by Keith Taylor
Unless you are part of a select group with some specialized knowledge, you might find it hard to believe that Ann Arbor was once known for making cameras. But, yes, the Argus Camera Company made cameras here. The Argus Buildings at Fourth and West William streets are an easy walk from downtown and are now home to Michigan Radio, among other organizations. Argus manufactured cameras there until 1962. For a generation, its most popular product was America’s best-selling thirty-five-millimeter camera.
Local writer Steve Amick has found inspiration there for his second novel, Nothing but a Smile, a historical novel set mostly in Chicago at the end of World War II. Wink Dutton is a re-turning veteran, a budding cartoonist who lost the use of his drawing hand in a stupid accident onboard a submarine. Having no idea how he will make a living now that his one talent has been rendered useless, he visits a war buddy’s wife who is running her family’s camera shop in Chicago’s Loop.
Wink finds a way to help Sal with the business, and he soon discovers that to make ends meet she has been taking pinup pictures of herself. These were the “girlies,” very soft-core porn shots popular with GIs, the kind that suggested a lot more information than they ever dared to show. When Sal’s husband dies on his way home after the war, the two titillators get married. Wink and Sal are hardworking, lovable characters who simply seem to be free of much of the noisy prudery of their time. Most of the novel is a celebration of that sense of freedom.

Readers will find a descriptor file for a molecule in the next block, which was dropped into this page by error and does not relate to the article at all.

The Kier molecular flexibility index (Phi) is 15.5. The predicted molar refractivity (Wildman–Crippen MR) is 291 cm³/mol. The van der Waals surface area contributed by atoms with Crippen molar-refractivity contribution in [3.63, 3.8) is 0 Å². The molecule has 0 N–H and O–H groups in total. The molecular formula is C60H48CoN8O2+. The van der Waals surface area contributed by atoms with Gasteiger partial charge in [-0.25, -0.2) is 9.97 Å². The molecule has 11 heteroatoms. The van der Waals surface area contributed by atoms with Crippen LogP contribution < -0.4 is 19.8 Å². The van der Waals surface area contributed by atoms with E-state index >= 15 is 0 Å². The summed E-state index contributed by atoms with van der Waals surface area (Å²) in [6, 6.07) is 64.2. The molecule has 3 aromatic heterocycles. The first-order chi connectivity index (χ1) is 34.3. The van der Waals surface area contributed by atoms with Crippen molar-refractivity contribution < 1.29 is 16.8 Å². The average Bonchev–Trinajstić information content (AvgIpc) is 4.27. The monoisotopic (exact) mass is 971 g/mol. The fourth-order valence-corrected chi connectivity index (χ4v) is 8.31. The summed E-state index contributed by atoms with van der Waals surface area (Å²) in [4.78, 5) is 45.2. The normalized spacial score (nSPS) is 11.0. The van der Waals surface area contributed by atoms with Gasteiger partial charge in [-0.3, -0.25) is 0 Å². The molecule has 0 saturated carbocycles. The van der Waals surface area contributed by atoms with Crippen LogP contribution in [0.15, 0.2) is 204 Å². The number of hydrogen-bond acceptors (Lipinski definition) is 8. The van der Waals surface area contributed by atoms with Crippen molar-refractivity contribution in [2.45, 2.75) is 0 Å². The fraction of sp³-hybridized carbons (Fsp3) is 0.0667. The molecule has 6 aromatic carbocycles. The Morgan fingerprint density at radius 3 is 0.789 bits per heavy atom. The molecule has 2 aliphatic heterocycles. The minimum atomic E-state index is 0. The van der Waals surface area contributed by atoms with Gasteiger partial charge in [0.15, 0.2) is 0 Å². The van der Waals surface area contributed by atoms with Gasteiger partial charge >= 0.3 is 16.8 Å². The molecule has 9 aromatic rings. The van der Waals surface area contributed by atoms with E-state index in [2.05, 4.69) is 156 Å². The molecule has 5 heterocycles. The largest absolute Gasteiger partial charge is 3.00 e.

Of course, working out on the fringe of what’s legal brings them into contact with some less savory types. Although there’s a lovely cameo appearance by a young man who may indeed be Hugh Hefner, other characters are not quite so pleasant. Just as Wink is developing into a photographer of note, they are forced to leave Chicago. They
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